In July of 1945, in an America just beginning to establish a postwar identity, former MIT vice president Vannevar Bush set forth a vision that guided the country to decades of scientific dominance and economic prosperity. Bush’s report to the president of the United States, “Science: The Endless Frontier,” called on the government to support basic research in university labs. Its ideas, including the creation of the National Science Foundation (NSF), are credited with helping to make U.S. scientific and technological innovation the envy of the world.
Today, America’s lead in science and technology is being challenged as never before, write MIT President L. Rafael Reif and Indiana University President Michael A. McRobbie in an op-ed published today by The Chicago Tribune. They describe a “triple challenge” of bolder foreign competitors, faster technological change, and a merciless race to get from lab to market.
The government’s decision to adopt Bush’s ideas was bold and controversial at the time, and similarly bold action is needed now, they write.
“The U.S. has the fundamental building blocks for success, including many of the world’s top research universities that are at the forefront of the fight against COVID-19,” reads the op-ed. “But without a major, sustained funding commitment, a focus on key technologies and a faster system for transforming discoveries into new businesses, products and quality jobs, in today’s arena, America will not prevail.”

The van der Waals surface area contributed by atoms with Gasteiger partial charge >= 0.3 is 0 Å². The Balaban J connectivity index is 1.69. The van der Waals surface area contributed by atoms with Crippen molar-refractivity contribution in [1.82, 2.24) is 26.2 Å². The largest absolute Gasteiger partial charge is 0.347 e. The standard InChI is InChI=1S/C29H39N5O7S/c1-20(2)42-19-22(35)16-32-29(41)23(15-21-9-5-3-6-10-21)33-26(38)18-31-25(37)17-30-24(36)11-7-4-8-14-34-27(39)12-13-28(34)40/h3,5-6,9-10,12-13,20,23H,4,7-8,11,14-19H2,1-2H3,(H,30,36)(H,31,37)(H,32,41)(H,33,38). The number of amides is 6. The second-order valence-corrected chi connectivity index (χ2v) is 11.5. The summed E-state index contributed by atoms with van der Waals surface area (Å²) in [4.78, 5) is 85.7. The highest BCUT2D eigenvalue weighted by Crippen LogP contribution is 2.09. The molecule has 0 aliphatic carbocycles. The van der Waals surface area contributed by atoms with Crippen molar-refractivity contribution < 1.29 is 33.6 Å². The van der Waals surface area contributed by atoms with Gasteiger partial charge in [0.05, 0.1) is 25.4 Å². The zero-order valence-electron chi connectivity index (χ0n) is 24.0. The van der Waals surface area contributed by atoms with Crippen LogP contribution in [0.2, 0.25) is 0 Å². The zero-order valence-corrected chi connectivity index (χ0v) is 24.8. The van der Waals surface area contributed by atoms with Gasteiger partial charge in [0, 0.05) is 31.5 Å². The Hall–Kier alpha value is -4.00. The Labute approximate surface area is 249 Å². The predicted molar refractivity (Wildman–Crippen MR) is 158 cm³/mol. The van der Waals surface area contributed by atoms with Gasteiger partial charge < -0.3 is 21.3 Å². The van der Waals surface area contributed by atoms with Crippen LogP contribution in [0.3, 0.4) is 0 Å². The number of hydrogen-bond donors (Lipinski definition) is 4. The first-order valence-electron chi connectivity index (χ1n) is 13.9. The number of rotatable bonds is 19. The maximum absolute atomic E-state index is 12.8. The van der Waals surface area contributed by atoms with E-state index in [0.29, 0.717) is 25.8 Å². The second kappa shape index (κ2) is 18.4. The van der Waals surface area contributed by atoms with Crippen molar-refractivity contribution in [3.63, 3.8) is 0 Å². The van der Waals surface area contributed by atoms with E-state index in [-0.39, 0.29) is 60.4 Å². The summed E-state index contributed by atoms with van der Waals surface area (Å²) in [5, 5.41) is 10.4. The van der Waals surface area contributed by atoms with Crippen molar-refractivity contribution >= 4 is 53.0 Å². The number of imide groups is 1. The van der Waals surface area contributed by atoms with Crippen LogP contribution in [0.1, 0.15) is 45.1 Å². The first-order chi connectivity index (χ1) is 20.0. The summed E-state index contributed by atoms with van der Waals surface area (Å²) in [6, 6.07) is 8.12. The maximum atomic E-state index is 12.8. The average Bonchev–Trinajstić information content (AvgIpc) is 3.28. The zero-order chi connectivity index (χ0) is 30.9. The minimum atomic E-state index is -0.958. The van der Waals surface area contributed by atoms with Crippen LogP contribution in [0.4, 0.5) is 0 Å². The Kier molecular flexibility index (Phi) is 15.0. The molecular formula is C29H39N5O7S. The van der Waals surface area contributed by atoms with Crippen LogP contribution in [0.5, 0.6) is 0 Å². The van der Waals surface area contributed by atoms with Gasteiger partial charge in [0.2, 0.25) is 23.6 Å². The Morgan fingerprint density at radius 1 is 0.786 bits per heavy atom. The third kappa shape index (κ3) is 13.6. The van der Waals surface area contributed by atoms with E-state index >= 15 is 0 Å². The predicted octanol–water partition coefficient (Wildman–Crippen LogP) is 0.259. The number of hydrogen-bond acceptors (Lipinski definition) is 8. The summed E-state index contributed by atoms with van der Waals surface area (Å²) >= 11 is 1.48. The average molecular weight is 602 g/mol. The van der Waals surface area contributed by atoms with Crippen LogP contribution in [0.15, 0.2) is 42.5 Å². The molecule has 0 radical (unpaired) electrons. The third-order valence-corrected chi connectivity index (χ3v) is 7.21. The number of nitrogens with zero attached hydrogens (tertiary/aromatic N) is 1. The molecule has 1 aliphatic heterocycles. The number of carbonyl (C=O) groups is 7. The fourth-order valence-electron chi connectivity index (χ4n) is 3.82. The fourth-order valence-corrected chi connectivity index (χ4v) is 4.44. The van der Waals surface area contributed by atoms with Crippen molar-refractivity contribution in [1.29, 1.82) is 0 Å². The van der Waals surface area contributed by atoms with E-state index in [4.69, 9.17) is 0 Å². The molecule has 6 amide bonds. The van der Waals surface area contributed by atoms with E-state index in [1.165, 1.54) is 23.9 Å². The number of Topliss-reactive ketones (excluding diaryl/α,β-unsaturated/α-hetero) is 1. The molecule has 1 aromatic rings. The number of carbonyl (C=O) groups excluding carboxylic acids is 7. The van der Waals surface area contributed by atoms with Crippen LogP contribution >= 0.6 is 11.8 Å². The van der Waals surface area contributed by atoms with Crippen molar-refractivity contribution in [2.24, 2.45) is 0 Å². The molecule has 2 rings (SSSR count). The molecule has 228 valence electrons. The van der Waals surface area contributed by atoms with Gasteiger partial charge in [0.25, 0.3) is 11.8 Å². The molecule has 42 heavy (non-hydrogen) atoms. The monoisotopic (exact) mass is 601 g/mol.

McRobbie and Reif believe a bipartisan bill recently introduced in both chambers of Congress can help America’s innovation ecosystem meet the challenges of the day. Named the “Endless Frontier Act,” the bill would support research focused on advancing key technologies like artificial intelligence and quantum computing. It does not seek to alter or replace the NSF, but to “create new strength in parallel,” they write.
The bill would also create scholarships, fellowships, and other forms of assistance to help build an American workforce ready to develop and deploy the latest technologies. And, it would facilitate experiments to help commercialize new ideas more quickly.
“Today’s leaders have the opportunity to display the far-sighted vision their predecessors showed after World War II — to expand and shape of our institutions, and to make the investments to adapt to a changing world,” Reif and McRobbie write.
Both university presidents acknowledge that measures such as the Endless Frontier Act require audacious choices. But if leaders take the right steps now, they write, those choices will seem, in retrospect, obvious and wise.
“Now as then, our national prosperity hinges on the next generation of technical triumphs,” Reif and Mcrobbie write. “Now as then, that success is not inevitable, and it will not come by chance. But with focused funding and imaginative policy, we believe it remains in reach.”